Sunday, March 8, 2015

My India

India is a country in transition and the society is hopelessly divided into modern, semi-modern, traditional and outright primitive. What is right for the traditional part of the society looks outdated and often embarrassing for the modern part. As modern India grows and starts occupying a bigger segment of the social space there is bound to be friction with the past. The media is seen as progressive and liberal in its outlook and therefore sides with the modern society. Most of the struggle between the different segments of the society is fought in the media spaces. Television news channels provide a glimpse into the many debates and discussions this relatively new democracy undergoes on a daily basis.
The more or less universal condemnation of the censorship moves by the government in the Wendy Doniger book issue, the CBFC chairman appointment and the Nirbhaya documentary case puts media among the progressive forces in the country that are trying to stem the slide into a closed society. China is an example of the effect censorship by State has on the society as a whole. Only the officially approved creative works see the light of day- it can be constricting and controlling the creative outputs. We in India have had a relatively free run since independence. But in recent years the sword of official censorship is increasingly being wielded to support a single idea of India. Gone are the days of celebrating the plurality and the vibrancy that goes with it. Now we are constantly reminded of the need to adjust to the official line, especially on culture.
Where are we headed? Whose idea of India should we accept and follow? What about fundamental rights of the citizens of India and individual freedom? Will they just be confined to history and the constitution of India? Scary thoughts about the future.

Saturday, March 7, 2015

India's daughter

A documentary is a glimpse of life. A film captures a slice of reality. The debate today is- whether the documentary made for BBC 'India's Daughter' should be banned? The argument for the ban as articulated by the government is that this documentary portrays India wrongly to the world at large. The government appropriates to itself the right to decide how India and its various components will then be represented through the various mediums of expression.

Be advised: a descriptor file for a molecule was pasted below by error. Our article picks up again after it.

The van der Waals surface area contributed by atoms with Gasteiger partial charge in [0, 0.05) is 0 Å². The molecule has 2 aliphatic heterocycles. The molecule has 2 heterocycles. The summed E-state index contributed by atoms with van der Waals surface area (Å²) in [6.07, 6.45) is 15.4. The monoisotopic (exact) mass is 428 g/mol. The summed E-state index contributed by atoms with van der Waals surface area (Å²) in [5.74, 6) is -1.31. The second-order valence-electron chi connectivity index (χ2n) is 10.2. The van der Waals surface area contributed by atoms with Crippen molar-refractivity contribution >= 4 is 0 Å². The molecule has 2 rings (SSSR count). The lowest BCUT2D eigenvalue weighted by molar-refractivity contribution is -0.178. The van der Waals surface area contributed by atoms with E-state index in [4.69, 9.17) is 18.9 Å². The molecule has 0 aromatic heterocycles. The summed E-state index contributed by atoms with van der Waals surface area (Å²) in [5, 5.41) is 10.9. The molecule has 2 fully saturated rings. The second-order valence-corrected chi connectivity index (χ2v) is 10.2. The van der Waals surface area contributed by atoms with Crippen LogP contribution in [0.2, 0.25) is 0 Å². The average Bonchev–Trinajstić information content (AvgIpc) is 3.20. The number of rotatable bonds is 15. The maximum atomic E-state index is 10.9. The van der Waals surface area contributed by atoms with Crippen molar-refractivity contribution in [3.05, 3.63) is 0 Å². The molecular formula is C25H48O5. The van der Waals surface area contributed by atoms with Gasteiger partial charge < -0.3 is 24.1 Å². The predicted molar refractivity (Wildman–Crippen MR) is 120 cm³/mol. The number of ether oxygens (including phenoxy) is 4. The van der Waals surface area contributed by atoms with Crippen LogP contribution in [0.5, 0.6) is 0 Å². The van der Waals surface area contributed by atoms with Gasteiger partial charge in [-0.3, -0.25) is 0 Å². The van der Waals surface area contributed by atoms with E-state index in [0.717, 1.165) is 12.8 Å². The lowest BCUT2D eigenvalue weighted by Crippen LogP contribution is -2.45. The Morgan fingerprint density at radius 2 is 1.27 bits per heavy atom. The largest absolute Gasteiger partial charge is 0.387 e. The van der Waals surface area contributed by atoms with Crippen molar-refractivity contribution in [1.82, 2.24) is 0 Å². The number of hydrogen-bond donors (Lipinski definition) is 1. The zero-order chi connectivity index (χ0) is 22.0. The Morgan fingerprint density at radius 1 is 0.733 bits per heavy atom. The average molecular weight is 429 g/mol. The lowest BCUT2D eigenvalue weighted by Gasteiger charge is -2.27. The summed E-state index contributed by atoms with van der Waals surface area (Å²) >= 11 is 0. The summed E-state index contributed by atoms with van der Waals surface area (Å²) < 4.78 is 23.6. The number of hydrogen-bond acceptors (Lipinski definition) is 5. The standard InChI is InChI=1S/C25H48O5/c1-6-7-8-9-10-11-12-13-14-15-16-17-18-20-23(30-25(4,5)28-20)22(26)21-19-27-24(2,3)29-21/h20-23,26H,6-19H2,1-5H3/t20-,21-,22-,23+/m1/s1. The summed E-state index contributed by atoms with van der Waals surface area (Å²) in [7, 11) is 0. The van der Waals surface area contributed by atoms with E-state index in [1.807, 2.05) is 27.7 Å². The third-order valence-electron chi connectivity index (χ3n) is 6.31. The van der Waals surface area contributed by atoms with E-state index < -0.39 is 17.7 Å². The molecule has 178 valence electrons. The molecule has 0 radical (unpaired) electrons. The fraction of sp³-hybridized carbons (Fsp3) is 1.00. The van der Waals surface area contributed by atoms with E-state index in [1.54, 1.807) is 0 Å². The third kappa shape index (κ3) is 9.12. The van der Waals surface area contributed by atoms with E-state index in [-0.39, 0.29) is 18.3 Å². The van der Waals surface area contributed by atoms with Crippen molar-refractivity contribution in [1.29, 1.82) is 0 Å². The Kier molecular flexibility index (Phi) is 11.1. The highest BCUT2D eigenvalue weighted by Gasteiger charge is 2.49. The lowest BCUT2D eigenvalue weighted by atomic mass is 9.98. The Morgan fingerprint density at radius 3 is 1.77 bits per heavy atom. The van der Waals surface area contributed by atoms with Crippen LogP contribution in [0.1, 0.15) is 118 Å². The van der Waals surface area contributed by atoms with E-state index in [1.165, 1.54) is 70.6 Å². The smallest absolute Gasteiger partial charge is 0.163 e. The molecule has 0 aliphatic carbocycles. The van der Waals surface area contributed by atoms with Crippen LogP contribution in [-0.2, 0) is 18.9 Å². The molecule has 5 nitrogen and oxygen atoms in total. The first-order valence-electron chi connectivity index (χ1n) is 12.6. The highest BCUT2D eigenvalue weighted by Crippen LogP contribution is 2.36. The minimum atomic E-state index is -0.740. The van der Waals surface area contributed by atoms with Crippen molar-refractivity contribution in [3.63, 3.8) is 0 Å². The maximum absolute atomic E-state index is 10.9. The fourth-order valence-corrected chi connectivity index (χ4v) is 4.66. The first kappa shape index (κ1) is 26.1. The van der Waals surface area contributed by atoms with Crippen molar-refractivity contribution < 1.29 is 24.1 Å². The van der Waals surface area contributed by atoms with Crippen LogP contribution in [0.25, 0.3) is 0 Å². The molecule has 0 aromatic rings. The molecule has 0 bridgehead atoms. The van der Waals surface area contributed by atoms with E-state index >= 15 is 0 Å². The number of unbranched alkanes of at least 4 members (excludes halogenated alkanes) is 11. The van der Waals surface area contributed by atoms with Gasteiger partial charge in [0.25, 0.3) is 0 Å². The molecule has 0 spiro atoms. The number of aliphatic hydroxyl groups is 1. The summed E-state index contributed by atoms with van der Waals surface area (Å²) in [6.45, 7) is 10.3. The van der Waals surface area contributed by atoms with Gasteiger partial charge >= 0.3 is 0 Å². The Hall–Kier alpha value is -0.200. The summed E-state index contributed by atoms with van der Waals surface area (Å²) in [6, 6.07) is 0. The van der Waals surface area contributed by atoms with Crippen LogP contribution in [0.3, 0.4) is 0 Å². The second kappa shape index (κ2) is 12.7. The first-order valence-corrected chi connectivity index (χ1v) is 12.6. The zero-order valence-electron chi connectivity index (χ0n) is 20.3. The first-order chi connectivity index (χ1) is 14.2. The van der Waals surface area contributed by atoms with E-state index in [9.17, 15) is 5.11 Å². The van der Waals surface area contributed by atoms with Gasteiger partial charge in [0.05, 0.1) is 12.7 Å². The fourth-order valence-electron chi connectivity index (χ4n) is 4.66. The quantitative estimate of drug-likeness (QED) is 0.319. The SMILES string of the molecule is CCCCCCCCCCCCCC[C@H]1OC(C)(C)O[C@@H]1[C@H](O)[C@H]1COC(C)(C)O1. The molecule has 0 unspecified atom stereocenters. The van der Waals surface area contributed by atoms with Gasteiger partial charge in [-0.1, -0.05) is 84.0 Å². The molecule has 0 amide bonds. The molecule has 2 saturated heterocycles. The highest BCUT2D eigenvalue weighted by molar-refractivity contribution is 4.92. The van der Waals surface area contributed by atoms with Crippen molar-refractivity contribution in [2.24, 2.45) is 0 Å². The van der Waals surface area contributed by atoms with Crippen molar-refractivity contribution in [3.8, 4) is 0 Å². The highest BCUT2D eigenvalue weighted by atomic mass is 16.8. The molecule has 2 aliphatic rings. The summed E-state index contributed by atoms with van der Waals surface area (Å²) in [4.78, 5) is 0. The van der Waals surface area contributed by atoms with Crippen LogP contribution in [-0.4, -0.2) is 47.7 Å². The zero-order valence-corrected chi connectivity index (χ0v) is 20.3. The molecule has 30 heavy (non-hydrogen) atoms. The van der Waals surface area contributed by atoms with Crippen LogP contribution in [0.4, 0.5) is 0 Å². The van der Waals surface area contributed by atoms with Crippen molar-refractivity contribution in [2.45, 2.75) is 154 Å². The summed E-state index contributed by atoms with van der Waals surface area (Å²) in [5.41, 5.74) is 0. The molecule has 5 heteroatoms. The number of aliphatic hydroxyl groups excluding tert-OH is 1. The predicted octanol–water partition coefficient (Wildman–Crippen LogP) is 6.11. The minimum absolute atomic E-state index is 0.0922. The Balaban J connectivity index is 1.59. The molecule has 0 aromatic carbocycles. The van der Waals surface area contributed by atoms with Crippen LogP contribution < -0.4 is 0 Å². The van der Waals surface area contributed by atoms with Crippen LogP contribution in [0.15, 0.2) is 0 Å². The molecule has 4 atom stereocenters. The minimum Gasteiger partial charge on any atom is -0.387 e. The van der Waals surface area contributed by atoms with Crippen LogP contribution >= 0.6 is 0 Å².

Every individual, through expression, constantly is creating and recreating India for us and the world. Curbing this right through censorship will bring down the diversity that is India. There is no one India- a homogenous cultural juggernaut. The one bright spot on the horizon is the multitude of cultures and practices that abound this country. Any attempt to meddle or control this will dilute the essence of India.
Just like the good and progressive side of India needs to be shown, the ugly and regressive also should find its place. One cannot artificially paint India as the land of milk and honey. We need to create one and the beginning can be made by putting a mirror to the society. Change and progress will not happen if embarrassing issues are swept under the carpet. They have to be dealt with if we want to call ourself a healthy democracy.

Charlie's world

The French cherish their freedom. When a leftist leaning magazine was attacked for publishing the controversial cartoons, the French government put its full weight behind the magazine. The message was very simple- we may not agree with your views but we will defend your right to have it. The French paid a heavy price for their policy on freedom but doing so would have jeopardized the very ideals of the French Republic.
The multi-cultural society exerts its own pressures on the various organs of the State. The legislature is constantly influenced to bring in laws to protect the interests of the minorities and thereby bring about their integration into the larger society. The judiciary is also under pressure to review and interpret the laws in tune with the changing needs of the society. And finally, the executive performs the task of delivering the policies to the people.
Freedom is non-negotiable. Any dilution of this freedom is the beginning of a restricted society. A society that is restricted will find alternative and sometimes violent ways of expressing itself. Freedom is a safety value-  it allows the frustration and anger to be channeled into various modes of expressions- films, literature, theatre, arts and even political action. One thing Charlie Hebdo episode has driven home to us Indians is the fact that basic freedom is worth defending.